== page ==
To further validate the role of TCF4 in regulating the AHP and to more precisely pinpoint the underlying conductances responsible for the increase in the AHP, we conducted voltage-clamp experiments to isolate specific Ca2+-activated K+ channel currents. We observed that shTCF4 neurons displayed significantly larger capacitance normalized charge transfer compared to shCon neurons (p=0.008). Progressive pharmacological blockade was then used to isolate specific components of the AHP. The fAHP is primarily produced by the large conductance calcium-activated big potassium channels (BK) and is blocked by the nonselective antagonist TEA (1mM). We observed the AHP current from TCF4 knockdown neurons remained significantly increased in the presence of TEA (Figure 3E,G; p=0.0096). The mAHP is produced by the small conductance Ca2+-activated potassium channels (SK) and is selectively sensitive to apamin (Sah and Louise Faber 2002). Application of apamin (100nM) blocked the mAHP in both conditions, and the remaining sAHP current was still significantly increased in shTCF4 cells compared to shCon cells (Figure 3F,G; p=0.013). Because apamin is highly selective for SK channels, we subtracted the AHP current traces generated before and after its application to isolate the apamin-sensitive component (Figure 3H). This subtraction did not reveal a significant difference (p=0.53) in the apamin-sensitive current between our conditions (Figure 3I), suggesting that SK channel expression does not appear to be altered by TCF4 knockdown. From these results the exact identity of the responsible conductance could not be determined, however these data replicate our current-clamp results (Fig. 3A–C) and strengthen the conclusion that TCF4 is regulating neuronal spiking via the AHP.
While we identified that TCF4 significantly associates with the AHP (Figure 3), our voltage-clamp experiments did not identify the exact conductance(s) regulated by TCF4. We therefore used molecular profiling to identify the particular genes responsible for the intrinsic excitability phenotype by adapting translating ribosome affinity purification (TRAP) (Heiman et al. 2008; Heiman et al. 2014) for use with IUE, in a novel approach we term “iTRAP”. We co-expressed the EGFP-fused ribosomal protein L10a-EGFP with either shTCF4 or shCon and performed affinity purification from IUE transfected mPFC brains on P21. A major advantage of this technique is that IUE specifically transfects a homogenous population of layer specific excitatory neurons (Langevin et al. 2007), and we validated that iTRAP enriches for excitatory neurons by comparing the expression of cell-type specific markers between our EGFP affinity-bound RNA fraction and unbound RNA fraction. Consistent with excitatory neuronal enrichment, we observed an approximate 2-fold decrease in the expression of GAD1 (p=0.007), GFAP (p=0.01), and OLIG1 (p=0.0003) in our EGFP-bound fraction compared to unbound fraction (Figure 4B). In addition, we observed a greater than 400-fold increase in the expression of EGFP (p=0.0006). We next compared the ion channel translatome of TCF4 knockdown neurons to shCon neurons using prefabricated 384-well qPCR plates containing the majority of known ion channel genes in the rat genome. This analysis revealed only two ion channel genes, Kcnq1 (Kv7.1; p<0.005) and Scn10a (Nav1.8; p<0.01) that were significantly upregulated in shTCF4 neurons compared to shCon neurons. We demonstrated that enrichment via the iTRAP protocol was required because Kcnq1 and Scn10a expression was not significantly different when measured from total RNA from whole frontal cortex homogenates (Figure S4). Remarkably, both of these genes have previously been implicated in regulating spike frequency adaptation (Delmas and Brown 2005; Blair and Bean 2003) and thus are strong candidate genes underlying our excitability phenotype.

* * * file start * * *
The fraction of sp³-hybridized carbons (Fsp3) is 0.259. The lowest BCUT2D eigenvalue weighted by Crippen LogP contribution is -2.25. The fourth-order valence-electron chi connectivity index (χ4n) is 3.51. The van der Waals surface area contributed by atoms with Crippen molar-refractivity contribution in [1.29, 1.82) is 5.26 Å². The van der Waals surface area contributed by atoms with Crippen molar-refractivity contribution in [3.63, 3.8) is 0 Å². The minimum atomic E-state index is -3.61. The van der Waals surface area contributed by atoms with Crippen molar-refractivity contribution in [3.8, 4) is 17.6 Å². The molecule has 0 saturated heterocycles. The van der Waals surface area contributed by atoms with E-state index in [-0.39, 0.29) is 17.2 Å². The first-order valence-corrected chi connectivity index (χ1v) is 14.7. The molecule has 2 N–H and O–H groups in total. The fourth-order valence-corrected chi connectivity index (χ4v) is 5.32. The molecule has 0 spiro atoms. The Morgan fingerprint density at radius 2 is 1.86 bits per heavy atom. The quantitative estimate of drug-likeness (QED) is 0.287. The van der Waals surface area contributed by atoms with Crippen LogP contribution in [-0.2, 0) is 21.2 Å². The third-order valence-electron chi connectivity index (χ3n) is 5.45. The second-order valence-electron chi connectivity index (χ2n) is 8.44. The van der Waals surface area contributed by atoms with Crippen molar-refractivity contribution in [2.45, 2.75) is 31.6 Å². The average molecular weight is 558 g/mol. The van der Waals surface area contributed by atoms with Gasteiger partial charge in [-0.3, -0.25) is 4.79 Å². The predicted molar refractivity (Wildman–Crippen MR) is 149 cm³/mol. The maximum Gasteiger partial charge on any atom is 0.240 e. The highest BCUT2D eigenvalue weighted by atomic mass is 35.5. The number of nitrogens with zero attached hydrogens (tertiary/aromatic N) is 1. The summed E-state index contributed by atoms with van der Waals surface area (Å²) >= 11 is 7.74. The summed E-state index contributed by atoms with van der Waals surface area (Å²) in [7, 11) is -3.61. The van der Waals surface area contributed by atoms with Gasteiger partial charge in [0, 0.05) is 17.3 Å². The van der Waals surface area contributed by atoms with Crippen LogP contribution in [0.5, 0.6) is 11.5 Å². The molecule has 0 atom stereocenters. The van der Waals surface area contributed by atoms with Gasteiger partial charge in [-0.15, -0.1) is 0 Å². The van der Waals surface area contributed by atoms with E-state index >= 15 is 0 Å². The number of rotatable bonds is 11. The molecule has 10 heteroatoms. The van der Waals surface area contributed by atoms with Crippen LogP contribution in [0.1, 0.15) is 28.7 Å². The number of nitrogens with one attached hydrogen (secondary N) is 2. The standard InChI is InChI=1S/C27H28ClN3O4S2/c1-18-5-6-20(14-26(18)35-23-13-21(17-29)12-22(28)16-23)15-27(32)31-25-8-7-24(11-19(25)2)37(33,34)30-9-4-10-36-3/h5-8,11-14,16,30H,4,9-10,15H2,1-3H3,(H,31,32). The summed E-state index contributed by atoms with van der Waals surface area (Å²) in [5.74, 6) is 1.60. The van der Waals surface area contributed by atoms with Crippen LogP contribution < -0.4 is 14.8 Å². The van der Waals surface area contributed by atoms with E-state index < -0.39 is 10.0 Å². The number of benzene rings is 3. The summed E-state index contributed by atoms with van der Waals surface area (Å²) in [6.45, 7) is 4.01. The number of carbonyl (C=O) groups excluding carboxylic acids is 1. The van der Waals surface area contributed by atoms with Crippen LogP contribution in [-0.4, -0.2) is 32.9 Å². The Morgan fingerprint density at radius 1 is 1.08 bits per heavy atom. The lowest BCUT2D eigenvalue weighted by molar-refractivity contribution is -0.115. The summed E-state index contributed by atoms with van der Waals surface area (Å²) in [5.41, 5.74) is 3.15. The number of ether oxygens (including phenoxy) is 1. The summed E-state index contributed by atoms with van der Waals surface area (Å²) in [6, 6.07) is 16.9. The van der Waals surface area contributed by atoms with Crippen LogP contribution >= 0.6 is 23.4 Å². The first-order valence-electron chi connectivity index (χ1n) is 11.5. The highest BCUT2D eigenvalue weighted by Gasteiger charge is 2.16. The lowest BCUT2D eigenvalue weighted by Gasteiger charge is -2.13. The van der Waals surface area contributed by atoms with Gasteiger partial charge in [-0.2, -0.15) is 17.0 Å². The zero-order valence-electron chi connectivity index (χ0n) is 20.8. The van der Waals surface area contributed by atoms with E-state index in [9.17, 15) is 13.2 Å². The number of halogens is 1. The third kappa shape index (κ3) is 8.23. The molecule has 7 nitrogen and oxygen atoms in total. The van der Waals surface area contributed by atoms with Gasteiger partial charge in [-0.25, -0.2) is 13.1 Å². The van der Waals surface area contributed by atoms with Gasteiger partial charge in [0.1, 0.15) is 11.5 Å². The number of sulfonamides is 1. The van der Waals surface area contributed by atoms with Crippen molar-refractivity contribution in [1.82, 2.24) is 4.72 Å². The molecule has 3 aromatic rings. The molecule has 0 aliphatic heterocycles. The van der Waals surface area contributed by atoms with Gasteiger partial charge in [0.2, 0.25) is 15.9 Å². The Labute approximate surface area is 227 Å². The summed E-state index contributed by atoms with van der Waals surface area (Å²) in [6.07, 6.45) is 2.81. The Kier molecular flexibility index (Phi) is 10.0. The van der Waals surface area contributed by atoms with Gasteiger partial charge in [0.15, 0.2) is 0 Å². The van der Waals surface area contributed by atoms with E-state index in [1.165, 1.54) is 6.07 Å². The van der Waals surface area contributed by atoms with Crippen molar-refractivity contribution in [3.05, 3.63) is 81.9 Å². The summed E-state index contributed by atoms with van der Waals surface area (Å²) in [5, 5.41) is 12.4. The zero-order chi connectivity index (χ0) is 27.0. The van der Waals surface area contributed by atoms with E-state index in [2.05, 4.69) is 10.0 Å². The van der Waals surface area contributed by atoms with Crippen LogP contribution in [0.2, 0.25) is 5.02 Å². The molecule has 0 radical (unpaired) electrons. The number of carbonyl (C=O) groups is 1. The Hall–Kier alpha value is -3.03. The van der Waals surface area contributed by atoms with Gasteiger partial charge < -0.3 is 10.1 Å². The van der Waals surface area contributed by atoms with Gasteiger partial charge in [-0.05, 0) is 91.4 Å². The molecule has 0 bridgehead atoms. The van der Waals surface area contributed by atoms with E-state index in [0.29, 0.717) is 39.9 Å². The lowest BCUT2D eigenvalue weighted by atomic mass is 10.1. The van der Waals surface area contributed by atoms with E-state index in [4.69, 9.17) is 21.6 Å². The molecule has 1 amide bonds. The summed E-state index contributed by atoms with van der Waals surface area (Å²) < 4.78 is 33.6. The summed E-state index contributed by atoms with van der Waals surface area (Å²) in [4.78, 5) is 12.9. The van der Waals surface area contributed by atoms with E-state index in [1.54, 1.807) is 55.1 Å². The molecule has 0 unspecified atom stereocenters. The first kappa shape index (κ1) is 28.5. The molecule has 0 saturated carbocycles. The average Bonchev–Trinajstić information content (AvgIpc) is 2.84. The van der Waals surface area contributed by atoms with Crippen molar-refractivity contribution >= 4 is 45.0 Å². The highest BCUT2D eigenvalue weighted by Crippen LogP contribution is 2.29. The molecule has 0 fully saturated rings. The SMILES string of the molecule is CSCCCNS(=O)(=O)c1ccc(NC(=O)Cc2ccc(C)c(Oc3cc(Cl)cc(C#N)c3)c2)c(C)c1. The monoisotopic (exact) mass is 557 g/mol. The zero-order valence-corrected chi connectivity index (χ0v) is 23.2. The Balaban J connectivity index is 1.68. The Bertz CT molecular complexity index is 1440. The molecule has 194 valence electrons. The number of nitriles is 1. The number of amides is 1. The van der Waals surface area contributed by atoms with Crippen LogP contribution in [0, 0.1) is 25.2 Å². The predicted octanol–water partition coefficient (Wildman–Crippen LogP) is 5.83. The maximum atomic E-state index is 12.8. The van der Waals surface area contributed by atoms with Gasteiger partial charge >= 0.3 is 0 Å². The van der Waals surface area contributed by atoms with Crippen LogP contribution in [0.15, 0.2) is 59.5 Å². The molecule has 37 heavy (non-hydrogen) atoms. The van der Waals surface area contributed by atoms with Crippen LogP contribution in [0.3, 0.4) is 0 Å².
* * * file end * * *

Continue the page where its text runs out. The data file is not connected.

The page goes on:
To determine if TCF4 directly binds to KCNQ1 and SCN10a we first analyzed the publicly available ENCODE datasets of TCF4 ChIP-seq performed in human K562 cell line (Consortium 2012). After aligning the raw reads to the genome and calling peaks (Ji et al. 2008), we identified two genome-wide significant (at FDR < 5%) peaks in both of these genes. In KCNQ1, both peaks (chr11:2799700-2800099, FDR = 0.005 and chr11:2760400-2760749, FDR = 0.013) were located in intronic sequence, and both contained multiple canonical E-box binding motifs (CANNTG, first peak: 2, second peak: 9). Similarly, in SCN10a, both peaks (chr3:38765550-38766049, FDR < 1×10−4 and chr3:38767100-38767499, FDR < 1×10−4) were located in intronic sequence and both contained multiple canonical E-box binding motifs (CANNTG, first peak: 2, second peak: 6).